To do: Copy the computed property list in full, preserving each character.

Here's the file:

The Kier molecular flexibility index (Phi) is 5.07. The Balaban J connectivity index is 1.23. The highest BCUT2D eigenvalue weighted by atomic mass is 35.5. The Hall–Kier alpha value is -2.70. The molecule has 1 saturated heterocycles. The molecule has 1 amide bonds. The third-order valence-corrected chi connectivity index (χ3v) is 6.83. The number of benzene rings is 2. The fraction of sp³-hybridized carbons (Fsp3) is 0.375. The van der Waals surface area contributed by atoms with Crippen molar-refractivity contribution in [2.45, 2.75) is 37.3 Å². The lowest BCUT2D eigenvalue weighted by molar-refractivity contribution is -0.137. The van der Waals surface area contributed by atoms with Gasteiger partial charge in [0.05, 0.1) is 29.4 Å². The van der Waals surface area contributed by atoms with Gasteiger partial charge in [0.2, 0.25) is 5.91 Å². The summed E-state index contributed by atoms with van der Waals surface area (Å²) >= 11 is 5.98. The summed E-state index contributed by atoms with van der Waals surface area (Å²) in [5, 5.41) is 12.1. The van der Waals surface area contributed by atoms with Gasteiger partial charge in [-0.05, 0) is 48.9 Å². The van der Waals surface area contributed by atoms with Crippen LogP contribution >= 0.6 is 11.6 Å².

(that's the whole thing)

The Kier molecular flexibility index (Phi) is 5.07. The Balaban J connectivity index is 1.23. The highest BCUT2D eigenvalue weighted by atomic mass is 35.5. The Hall–Kier alpha value is -2.70. The molecule has 1 saturated heterocycles. The molecule has 1 amide bonds. The third-order valence-corrected chi connectivity index (χ3v) is 6.83. The number of benzene rings is 2. The fraction of sp³-hybridized carbons (Fsp3) is 0.375. The van der Waals surface area contributed by atoms with Crippen molar-refractivity contribution in [2.45, 2.75) is 37.3 Å². The lowest BCUT2D eigenvalue weighted by molar-refractivity contribution is -0.137. The van der Waals surface area contributed by atoms with Gasteiger partial charge in [0.05, 0.1) is 29.4 Å². The van der Waals surface area contributed by atoms with Gasteiger partial charge in [0.2, 0.25) is 5.91 Å². The summed E-state index contributed by atoms with van der Waals surface area (Å²) >= 11 is 5.98. The summed E-state index contributed by atoms with van der Waals surface area (Å²) in [5, 5.41) is 12.1. The van der Waals surface area contributed by atoms with Gasteiger partial charge in [-0.05, 0) is 48.9 Å². The van der Waals surface area contributed by atoms with Crippen LogP contribution >= 0.6 is 11.6 Å².